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‘I feel a sense of injustice’: family questions if more could have been done to prevent OD death at Penticton shelter

It was Sept. 17 when Rob McCaffery’s former partner locked herself in a washroom at a Penticton homeless shelter and overdosed on what would be a lethal combination of fentanyl and methamphetamine.

“Her bunkmate approached one of the staff members asking them to check up on her,” McCaffery told Global News on Tuesday.

When staff found 49-year-old Liz McCaffery unconscious at the Compass House facility on Main St., they administered two doses of Nalaxone and called BC Ambulance.

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“She was resuscitated when she left the shelter and she was admitted to ICU,” he said.

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But the mother of two died in hospital five days later.

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That’s when McCaffery said the family was contacted by a staff whistleblower alleging they had logged concerns about unlocked and unmonitored washrooms at the shelter after finding discarded needles.

“They were aware that clients were able to use needles in the washrooms and they identified it as a concern that the staff may not be aware that someone was in the washroom, as was the case with my ex,” he said.

“They logged it in their communications book and this was at least a week prior to my ex staying there.”

McCaffery said Liz wouldn’t have wanted to use the safe injection site within the facility.

“There’s a stigma attached to drug use and people are embarrassed about being drug addicts; they don’t want an audience,” he said.

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Coroner Meghan Shaw said in her report that she considered making recommendations when reviewing the circumstances of Liz McCaffery’s death, but noted that as a result of an internal review conducted by the shelter, changes were implemented which addressed the issues considered.

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“The shelter in which Ms. McCaffery was found has seven bathrooms total, four of which are out of the line of sight of staff,” said the coroner’s report, dated Oct. 21.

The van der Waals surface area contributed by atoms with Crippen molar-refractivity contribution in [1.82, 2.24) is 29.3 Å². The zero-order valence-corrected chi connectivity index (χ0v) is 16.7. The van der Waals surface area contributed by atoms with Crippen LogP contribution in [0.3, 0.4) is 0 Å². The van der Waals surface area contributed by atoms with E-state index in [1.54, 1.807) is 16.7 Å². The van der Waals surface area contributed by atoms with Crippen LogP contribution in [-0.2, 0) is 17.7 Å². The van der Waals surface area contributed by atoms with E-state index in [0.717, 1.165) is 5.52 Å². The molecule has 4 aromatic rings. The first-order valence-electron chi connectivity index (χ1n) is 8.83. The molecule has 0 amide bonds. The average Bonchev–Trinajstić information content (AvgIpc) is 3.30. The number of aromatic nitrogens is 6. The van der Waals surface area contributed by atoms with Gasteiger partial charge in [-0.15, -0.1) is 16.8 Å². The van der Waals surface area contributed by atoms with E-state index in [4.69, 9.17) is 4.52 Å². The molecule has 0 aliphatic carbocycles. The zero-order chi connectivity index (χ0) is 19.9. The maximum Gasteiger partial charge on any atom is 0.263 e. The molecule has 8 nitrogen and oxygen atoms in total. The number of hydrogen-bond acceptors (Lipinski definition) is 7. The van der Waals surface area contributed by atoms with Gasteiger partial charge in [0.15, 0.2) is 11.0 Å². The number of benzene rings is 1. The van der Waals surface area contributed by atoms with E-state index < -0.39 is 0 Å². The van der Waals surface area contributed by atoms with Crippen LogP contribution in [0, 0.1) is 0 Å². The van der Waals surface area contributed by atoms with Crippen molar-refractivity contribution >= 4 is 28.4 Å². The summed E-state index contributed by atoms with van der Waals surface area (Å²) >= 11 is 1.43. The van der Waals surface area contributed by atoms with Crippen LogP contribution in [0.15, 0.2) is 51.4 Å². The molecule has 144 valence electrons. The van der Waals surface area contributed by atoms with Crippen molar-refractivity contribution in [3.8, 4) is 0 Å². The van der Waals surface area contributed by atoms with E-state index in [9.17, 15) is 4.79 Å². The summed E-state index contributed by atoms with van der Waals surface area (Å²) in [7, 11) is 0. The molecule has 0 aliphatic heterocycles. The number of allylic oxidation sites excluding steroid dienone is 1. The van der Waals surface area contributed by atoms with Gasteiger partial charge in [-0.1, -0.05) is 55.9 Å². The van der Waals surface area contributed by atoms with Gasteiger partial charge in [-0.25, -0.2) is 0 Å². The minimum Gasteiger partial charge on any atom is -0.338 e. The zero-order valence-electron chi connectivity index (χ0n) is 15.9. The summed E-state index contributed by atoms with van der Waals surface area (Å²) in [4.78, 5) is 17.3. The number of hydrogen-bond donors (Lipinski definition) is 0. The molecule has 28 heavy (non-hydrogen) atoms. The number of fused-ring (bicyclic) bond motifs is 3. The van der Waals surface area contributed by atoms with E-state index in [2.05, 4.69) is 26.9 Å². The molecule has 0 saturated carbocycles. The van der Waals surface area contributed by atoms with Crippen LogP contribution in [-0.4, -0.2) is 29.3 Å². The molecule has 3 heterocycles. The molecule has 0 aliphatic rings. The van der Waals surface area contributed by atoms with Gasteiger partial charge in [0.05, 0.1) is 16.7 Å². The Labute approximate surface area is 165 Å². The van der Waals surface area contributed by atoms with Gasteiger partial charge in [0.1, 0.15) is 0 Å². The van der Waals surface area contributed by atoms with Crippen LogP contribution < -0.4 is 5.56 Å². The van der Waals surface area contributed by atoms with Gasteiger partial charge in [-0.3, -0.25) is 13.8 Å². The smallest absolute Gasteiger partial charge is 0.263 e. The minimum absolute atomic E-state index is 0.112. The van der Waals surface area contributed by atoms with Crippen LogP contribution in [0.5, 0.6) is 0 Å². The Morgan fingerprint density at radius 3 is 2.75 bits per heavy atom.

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“At the time of her injury, these bathrooms were not locked and not monitored. After an interview review, the decision was made to lock the four bathrooms that staff could not see and keep a log when someone enters.”

The report noted that staff are required to check on an individual using the washrooms after 10 minutes and the changes “are currently in place.”

Rob McCaffery is questioning why management failed to make the washroom policy changes before his ex-wife’s fentanyl overdose death.

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He said while he separated from his ex-wife several years ago, they have two children together and Liz indicated she wanted to get help for her addiction.

“She had gone to Penticton mental health, she was in the psych ward the week before, begging for help, is what she told us, but they discharged her with no action taken,” he said.

“I feel a sense of injustice. This is a person that wanted to get help and she basically was denied that opportunity because the manager failed to follow up on his staff’s recommendations,” he said.

The shelter is operated by the Penticton and District Society for Community Living.

Recovering addict concerned about relapse due to alleged drug abuse at Penticton shelter
Recovering addict concerned about relapse due to alleged drug abuse at Penticton shelter

CEO Tony Laing declined to comment and referred Global News to BC Housing, the B.C. government’s crown corporation that oversees subsidized housing projects in the province.

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BC Housing said it can’t comment on specific cases due to privacy concerns.

It did confirm that washrooms and showers are now locked and guests are required to ask staff for entry, as a result of the incident.

“BC Housing will continue to work with the society to review policies around washroom use, as well as the management of the Overdose Prevention Site, to ensure the safety of shelter guests,” it said in an emailed statement.

Meanwhile, Rob McCaffery commended the efforts of front-line staff for trying to reverse the effects of the opioid overdose.

“I know they did everything possible to revive her. There’s an emotional cost to them, too. It’s not just an addict dying, the staff that found her must be suffering some trauma,” he said.

Liz McCaffery’s family continues to cope with the grief of losing her, while living with the gut-wrenching question if more could have been done to save her life.

According to the BC Coroners Service, Penticton has reported 12 illicit drug toxicity deaths through the first eight months of 2019, which is an average of 1.5 deaths per month.

The number of OD deaths is comparable to 2018, when 16 people died of a suspected drug overdose in Penticton, and in 2017, when 14 deaths occurred.

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Thirteen people have overdosed and one person has died by overdose at Compass House since September.